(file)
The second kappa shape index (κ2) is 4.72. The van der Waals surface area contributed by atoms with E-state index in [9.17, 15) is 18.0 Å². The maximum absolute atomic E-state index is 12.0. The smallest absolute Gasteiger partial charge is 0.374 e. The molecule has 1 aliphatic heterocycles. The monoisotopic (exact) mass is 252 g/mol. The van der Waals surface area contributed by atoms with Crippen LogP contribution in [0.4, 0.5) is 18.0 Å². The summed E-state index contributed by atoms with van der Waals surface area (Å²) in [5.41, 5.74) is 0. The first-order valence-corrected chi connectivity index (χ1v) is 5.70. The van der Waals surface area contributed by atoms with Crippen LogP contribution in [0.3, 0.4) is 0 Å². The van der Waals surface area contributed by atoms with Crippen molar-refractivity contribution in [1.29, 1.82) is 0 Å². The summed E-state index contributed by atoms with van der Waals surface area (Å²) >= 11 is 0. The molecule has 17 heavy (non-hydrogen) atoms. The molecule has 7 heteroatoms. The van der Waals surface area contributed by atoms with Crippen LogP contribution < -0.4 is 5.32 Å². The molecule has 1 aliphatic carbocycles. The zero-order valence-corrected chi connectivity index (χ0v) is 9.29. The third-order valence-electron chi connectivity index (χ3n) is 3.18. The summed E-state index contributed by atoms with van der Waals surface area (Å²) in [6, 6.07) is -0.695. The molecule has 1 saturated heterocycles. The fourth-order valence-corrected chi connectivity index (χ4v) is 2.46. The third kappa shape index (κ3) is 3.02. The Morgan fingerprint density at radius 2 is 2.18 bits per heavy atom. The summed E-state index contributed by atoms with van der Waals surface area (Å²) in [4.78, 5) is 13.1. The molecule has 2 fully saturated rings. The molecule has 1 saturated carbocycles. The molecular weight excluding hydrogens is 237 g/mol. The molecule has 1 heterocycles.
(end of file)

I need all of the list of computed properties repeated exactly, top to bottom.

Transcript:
The second kappa shape index (κ2) is 4.72. The van der Waals surface area contributed by atoms with E-state index in [9.17, 15) is 18.0 Å². The maximum absolute atomic E-state index is 12.0. The smallest absolute Gasteiger partial charge is 0.374 e. The molecule has 1 aliphatic heterocycles. The monoisotopic (exact) mass is 252 g/mol. The van der Waals surface area contributed by atoms with Crippen LogP contribution in [0.4, 0.5) is 18.0 Å². The summed E-state index contributed by atoms with van der Waals surface area (Å²) in [5.41, 5.74) is 0. The first-order valence-corrected chi connectivity index (χ1v) is 5.70. The van der Waals surface area contributed by atoms with Crippen LogP contribution in [0.3, 0.4) is 0 Å². The van der Waals surface area contributed by atoms with Crippen molar-refractivity contribution in [1.29, 1.82) is 0 Å². The summed E-state index contributed by atoms with van der Waals surface area (Å²) >= 11 is 0. The molecule has 17 heavy (non-hydrogen) atoms. The molecule has 7 heteroatoms. The van der Waals surface area contributed by atoms with Crippen LogP contribution < -0.4 is 5.32 Å². The molecule has 1 aliphatic carbocycles. The zero-order valence-corrected chi connectivity index (χ0v) is 9.29. The third-order valence-electron chi connectivity index (χ3n) is 3.18. The summed E-state index contributed by atoms with van der Waals surface area (Å²) in [6, 6.07) is -0.695. The molecule has 1 saturated heterocycles. The fourth-order valence-corrected chi connectivity index (χ4v) is 2.46. The third kappa shape index (κ3) is 3.02. The Morgan fingerprint density at radius 2 is 2.18 bits per heavy atom. The summed E-state index contributed by atoms with van der Waals surface area (Å²) in [4.78, 5) is 13.1. The molecule has 2 fully saturated rings. The molecule has 1 saturated carbocycles. The molecular weight excluding hydrogens is 237 g/mol. The molecule has 1 heterocycles.